Cigarette Smoke Jolts Hundreds of Genes (from San Antonio Study of Mainly Mexican-American Population)
A new study shows lighting up a cigarette changes a person’s gene activity across the body, a possible clue as to why smoking affects overall health—from heart disease to combating infections, LiveScience reports.
A research team from Australia and San Antonio, Texas, analyzed white blood cell samples of 1,240 mainly Mexican-American people, ages 16-94, who were participating in the San Antonio Family Heart Study.
They found that the 297 self-identified smokers in the group were more likely to have unusual patterns of “gene expression” related to tumor development, inflammation, virus elimination, cell death and more. A gene is expressed when it codes for a protein that then instructs, or kick-starts, a process in the body.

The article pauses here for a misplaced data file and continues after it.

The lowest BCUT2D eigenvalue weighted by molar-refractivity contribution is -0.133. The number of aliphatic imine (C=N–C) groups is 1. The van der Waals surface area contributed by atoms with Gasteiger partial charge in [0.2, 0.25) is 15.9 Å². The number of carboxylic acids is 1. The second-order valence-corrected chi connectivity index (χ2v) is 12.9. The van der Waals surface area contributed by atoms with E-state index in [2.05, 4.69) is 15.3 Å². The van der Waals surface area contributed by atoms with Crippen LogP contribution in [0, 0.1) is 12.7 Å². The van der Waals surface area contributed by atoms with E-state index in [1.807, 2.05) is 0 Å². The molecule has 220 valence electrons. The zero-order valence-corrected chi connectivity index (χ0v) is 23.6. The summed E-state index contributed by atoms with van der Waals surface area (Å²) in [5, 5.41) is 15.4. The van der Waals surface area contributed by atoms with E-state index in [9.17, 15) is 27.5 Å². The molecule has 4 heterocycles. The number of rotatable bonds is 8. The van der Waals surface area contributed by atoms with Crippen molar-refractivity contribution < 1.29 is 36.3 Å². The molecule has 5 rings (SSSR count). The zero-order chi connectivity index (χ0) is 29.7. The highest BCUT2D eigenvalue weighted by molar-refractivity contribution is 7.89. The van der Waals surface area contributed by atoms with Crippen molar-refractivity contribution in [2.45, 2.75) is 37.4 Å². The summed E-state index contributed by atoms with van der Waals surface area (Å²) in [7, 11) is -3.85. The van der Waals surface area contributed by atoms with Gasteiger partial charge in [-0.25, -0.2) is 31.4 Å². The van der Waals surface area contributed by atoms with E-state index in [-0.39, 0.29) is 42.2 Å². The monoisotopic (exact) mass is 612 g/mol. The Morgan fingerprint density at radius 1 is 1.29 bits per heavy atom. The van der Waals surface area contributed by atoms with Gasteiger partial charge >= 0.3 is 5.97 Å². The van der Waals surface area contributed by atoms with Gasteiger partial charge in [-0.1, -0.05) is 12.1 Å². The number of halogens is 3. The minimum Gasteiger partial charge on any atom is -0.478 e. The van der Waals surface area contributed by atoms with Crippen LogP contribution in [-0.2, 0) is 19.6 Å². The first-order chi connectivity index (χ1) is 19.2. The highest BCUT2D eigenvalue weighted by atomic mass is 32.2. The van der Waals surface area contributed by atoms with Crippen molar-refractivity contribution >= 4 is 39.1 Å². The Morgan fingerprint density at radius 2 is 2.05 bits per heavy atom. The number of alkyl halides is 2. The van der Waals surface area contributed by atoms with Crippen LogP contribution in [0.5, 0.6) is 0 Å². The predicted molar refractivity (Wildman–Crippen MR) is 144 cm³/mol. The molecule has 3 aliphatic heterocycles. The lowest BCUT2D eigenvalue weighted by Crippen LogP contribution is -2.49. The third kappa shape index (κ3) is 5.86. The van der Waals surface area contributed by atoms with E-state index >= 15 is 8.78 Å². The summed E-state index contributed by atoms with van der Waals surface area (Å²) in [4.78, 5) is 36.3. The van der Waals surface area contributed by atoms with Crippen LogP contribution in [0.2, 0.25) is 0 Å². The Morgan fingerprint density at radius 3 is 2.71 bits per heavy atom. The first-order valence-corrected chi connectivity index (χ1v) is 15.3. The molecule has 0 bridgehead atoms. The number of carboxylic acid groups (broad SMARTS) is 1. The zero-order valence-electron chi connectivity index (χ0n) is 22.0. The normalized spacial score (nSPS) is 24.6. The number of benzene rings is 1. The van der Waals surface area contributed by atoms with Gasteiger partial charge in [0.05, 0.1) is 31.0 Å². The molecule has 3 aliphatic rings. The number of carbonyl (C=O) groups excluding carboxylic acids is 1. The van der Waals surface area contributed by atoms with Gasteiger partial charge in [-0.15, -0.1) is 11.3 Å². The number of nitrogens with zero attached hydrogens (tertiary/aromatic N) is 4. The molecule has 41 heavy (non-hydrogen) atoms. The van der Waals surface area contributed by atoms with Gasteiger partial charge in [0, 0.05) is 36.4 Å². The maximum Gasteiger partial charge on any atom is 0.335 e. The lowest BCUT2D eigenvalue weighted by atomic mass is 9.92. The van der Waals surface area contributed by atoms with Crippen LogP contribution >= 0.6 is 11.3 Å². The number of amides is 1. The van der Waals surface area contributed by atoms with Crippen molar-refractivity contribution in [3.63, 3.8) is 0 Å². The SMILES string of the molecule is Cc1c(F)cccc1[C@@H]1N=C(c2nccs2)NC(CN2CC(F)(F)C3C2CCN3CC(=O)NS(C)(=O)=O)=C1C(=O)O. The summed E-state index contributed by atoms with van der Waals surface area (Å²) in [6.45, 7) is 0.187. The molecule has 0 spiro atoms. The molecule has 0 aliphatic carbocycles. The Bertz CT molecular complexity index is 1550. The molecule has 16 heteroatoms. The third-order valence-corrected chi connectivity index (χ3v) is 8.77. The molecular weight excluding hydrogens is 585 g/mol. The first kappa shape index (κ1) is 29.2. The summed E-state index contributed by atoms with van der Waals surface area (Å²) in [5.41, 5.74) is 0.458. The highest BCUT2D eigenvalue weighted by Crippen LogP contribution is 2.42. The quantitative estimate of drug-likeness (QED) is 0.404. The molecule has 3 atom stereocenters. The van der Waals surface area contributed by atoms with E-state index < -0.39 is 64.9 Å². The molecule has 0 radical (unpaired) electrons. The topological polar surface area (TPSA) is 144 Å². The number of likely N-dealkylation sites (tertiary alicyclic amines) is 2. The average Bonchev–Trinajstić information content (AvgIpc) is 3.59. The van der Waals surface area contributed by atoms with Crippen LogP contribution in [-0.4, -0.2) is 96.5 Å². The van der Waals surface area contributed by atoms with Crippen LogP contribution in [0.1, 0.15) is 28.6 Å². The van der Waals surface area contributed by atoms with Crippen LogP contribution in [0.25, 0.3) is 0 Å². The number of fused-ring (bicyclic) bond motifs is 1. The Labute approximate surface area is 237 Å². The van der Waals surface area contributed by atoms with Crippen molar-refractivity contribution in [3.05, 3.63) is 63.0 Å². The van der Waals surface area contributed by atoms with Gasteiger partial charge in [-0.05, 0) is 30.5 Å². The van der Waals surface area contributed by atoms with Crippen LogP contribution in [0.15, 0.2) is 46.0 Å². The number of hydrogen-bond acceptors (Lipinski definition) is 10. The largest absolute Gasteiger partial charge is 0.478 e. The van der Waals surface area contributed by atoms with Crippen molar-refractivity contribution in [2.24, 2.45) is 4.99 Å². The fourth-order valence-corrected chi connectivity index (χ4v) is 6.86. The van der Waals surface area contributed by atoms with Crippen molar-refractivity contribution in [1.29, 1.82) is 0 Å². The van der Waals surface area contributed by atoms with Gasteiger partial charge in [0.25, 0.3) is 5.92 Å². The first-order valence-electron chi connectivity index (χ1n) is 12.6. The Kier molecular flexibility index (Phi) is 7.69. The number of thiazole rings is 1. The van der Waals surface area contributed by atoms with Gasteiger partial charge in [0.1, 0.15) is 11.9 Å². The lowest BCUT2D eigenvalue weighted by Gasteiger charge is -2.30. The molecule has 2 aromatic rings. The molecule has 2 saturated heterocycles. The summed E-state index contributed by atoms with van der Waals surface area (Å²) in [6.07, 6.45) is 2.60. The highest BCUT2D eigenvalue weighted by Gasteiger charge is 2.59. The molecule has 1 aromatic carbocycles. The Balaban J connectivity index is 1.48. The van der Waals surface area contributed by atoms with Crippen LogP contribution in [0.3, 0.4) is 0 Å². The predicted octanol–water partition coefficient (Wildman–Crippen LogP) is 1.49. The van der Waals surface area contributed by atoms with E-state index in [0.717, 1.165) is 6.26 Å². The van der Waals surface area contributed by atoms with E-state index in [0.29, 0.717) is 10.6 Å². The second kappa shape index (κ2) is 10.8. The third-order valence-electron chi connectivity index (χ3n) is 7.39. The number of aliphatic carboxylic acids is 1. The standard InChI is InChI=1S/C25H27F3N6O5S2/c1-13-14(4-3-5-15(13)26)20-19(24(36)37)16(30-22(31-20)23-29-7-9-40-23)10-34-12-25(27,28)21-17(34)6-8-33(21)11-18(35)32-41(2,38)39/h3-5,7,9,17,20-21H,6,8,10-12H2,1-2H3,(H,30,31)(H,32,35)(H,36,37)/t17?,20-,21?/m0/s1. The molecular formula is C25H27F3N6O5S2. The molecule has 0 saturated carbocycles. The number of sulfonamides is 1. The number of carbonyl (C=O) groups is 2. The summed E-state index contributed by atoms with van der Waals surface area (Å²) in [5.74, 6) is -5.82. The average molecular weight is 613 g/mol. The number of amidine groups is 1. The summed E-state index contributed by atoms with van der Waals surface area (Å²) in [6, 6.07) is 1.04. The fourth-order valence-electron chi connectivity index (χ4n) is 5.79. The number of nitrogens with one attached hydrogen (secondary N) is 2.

The study found cigarette smoke could alter the level of expression of 323 genes.
“On some levels, we were surprised by the extent of the influence exposure to cigarette smoke had on gene expression, especially considering we used such a simple measure of smoke exposure: smoker or non-smoker,” lead author Jac Charlesworth, a research fellow at the Menzies Research Institute Tasmania in Australia, told LiveScience.
On the other hand, doctors have long known that smoking worsens cancer risk overall, depresses immune systems and causes other problems.
Cigarette smoke contains more than 4,000 chemical compounds, some of them known carcinogens.
The researchers were able to find subjects by testing samples from people in an existing study of Mexican-American families. It’s likely that smoking would affect other ethnic groups the same way, the researchers wrote, but they could not be sure unless other ethnic groups were involved in the study.
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